“The recent remixes of Yothu Yindi’s ‘Treaty’ has been my fave recent project, in terms of music production and the songs continuing relevance to Australian culture and politics. The stand-out anniversary remixes were from Carl Cox, Baker Boy and The Journey and I also expanded his production outfit Filthy Lucre (including DJ/producer Nick Coleman and multi-instrumentalist and Circus Oz musical director Ania Reynolds) for a couple of new remixes. We also created several new remixes for a series of live Yothu Yindi & The Treaty Project shows, resulting from the success of the ‘Treaty’ anniversary package”.

What projects are you currently working on or have lined up for the near future?

“Robert Goodge (original Filthy Lucre co-producer) and I have recently returned to the studio together, again under our Filthy Lucre moniker, to produce a new remix for his seminal Australian dance band “I’m Talking”. We remixed the band’s classic 1985 hit ‘Holy Word’, along with other current remixers Dr. Packer and Jolyon Petch. And we’re currently working on new material”.

Where do you see yourself in a few years and what would it take for you to consider your career a success?

“In a few years I want to still be producing music for myself and others, along with occasional DJ gigs and perhaps more live shows for Yothu Yindi & The Treaty Project.  I’m also writing my memoir. I regard success for myself as being measured in terms of the influence and the activities in which I’ve been involved. Many of the projects I’ve done happened at a time when other people were not yet active in those areas. I’ve been a bit of a trailblazer in that respect. Therefore, my work is often regarded as being influential, or seminal and has been inspiring for others”.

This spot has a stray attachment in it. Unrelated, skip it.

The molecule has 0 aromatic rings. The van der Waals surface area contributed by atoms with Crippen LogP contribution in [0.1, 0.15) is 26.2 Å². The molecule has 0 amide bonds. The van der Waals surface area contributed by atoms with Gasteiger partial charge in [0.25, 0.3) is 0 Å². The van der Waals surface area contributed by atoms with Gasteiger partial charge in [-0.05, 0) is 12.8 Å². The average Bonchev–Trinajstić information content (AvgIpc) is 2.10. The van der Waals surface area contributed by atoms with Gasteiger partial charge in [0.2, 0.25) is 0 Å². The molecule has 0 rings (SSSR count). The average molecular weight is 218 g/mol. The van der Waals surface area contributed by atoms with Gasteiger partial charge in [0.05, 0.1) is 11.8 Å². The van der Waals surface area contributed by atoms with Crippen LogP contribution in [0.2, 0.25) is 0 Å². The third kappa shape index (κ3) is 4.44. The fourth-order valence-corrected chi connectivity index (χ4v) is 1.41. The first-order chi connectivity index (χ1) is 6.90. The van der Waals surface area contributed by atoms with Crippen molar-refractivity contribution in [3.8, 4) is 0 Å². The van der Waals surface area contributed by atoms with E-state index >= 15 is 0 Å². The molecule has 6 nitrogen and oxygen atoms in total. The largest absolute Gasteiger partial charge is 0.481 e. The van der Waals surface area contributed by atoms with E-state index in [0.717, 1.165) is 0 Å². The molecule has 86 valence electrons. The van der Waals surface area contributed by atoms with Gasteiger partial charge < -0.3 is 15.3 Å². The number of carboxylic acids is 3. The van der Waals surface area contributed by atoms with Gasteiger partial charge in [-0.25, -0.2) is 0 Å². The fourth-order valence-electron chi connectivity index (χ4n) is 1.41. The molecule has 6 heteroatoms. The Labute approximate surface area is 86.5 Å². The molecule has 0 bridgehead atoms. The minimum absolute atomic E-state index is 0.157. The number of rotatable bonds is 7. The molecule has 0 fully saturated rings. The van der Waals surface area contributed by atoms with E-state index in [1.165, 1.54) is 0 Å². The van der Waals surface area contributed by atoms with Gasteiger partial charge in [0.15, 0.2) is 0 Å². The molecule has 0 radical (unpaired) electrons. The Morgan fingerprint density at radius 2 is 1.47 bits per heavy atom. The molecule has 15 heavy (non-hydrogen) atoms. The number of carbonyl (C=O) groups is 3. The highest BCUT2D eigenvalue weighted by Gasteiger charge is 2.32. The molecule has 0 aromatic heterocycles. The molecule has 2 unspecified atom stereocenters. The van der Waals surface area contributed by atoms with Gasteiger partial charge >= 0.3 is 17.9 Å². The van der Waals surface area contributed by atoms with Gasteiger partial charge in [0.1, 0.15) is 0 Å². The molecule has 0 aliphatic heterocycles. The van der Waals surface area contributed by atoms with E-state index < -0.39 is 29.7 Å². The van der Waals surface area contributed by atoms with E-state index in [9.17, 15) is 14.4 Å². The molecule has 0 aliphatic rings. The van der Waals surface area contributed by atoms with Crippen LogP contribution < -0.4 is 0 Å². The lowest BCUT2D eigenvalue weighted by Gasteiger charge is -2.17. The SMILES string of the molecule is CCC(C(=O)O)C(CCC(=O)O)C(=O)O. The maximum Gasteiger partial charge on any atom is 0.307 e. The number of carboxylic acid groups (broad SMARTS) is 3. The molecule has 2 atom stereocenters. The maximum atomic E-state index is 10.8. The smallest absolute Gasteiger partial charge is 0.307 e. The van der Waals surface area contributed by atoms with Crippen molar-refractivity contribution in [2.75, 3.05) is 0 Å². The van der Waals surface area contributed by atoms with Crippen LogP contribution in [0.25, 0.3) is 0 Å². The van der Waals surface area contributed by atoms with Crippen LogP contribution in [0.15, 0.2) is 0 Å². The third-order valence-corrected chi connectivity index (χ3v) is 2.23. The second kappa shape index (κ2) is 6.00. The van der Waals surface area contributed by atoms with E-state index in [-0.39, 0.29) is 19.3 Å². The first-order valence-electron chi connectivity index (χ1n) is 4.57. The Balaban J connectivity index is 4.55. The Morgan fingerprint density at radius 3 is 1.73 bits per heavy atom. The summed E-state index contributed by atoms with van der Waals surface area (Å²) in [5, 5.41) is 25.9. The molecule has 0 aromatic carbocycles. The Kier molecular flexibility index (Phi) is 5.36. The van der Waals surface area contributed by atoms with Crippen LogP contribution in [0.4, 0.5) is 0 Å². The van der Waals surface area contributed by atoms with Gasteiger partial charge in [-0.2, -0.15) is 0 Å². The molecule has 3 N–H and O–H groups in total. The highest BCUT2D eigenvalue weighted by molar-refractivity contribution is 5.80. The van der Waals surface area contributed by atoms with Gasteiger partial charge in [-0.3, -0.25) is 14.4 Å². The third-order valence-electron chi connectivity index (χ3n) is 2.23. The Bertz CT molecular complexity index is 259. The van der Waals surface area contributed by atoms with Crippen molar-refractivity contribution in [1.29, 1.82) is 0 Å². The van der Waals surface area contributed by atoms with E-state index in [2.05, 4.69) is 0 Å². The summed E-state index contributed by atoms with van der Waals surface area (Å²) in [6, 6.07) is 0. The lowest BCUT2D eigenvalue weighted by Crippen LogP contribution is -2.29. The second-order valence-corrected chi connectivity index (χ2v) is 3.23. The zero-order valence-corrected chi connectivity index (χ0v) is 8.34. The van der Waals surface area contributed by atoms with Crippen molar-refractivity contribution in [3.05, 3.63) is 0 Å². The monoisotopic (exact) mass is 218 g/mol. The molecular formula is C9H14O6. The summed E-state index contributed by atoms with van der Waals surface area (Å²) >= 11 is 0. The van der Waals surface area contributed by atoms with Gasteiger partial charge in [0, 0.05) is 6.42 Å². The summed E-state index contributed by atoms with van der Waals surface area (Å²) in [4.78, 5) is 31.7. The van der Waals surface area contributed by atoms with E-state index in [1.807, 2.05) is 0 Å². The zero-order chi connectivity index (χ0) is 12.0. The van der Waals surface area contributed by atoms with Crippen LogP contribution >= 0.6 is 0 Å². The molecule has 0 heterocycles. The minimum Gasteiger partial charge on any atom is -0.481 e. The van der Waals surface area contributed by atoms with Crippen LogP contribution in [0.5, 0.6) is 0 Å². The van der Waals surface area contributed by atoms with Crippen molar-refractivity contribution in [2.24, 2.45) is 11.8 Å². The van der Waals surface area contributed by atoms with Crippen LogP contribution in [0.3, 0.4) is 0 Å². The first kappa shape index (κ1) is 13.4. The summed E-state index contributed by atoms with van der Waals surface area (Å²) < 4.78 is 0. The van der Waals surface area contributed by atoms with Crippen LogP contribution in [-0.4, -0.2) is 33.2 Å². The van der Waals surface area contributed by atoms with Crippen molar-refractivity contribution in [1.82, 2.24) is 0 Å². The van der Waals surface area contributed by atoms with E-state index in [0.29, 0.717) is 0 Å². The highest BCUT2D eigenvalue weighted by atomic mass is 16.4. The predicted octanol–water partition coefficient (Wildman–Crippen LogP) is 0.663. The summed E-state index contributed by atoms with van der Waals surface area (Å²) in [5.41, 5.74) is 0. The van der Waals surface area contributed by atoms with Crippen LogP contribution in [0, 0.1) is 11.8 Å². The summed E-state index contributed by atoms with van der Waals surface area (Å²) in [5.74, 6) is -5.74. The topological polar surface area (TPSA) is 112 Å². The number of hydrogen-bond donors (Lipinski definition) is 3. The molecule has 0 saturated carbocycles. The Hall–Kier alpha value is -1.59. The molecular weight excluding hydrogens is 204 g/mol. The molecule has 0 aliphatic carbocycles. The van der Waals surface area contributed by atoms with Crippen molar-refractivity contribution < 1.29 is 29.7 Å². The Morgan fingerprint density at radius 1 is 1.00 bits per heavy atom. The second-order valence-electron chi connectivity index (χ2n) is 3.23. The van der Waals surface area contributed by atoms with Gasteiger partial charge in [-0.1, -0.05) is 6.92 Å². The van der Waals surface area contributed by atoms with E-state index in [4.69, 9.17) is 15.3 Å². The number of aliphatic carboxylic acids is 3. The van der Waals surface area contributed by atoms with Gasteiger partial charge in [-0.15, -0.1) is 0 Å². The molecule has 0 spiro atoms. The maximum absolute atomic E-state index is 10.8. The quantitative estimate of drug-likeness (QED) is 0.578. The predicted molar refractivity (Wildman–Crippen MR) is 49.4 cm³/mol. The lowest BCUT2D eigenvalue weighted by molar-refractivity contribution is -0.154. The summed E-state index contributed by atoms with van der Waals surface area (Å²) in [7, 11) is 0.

If you couldn’t do this anymore, what career path do you think you would have followed?

“I think I would’ve been a chef. I love being creative with food, cooking for people and hosting. I can see myself with a bar/café or perhaps even a restaurant. I think I would’ve still found myself in the hospitality or night economy industry, as I take after my mother, in that, I’m very much a night owl?”

Could you tell us a funny story or joke that involves your work?

“Once, in 1985, I was DJing at ‘Chasers’ on a packed Saturday night. I really needed a piss, so I put on a very popular, long song (“Teardrops” by Womack & Womack), so that the floor would still be packed when I got back to the decks. Unusually, this particular 12” single included a shorter radio version as track on side one, as track one (followed by the extended version). I was at the urinal, right down the back of the club, when I heard the song fade to nothing, which meant that I first had to finish and quickly run through the entire club, to get back to the booth and continue the music, which seemed like an eternity. Needless to say, management was not happy. ‘Chasers’ and I concluded that I was much better suited to running my own club nights where I could actually be free, to be me, rather than being a promotional tool for their mainstream crowds and we parted ways. I find it funny because I really need to do my own thing and it’s better to be celebrated for that but I was sacked instead!”

Gavin Campbell’s contribution to the Australian music industry is absolutely irreproachable. He is a person of great enthusiasm, of genuine warmth and is humorous and enterprising to boot. He possesses a rare bouquet of eclectic talents, and he is astoundingly prolific only to become justifiable so – a Melbourne legend, a much loved DJ who refuses to be ordinary. Thankfully.

Postscript: There is an added bonus too, he is a huge Prince fan!

Profile – Robert Chuter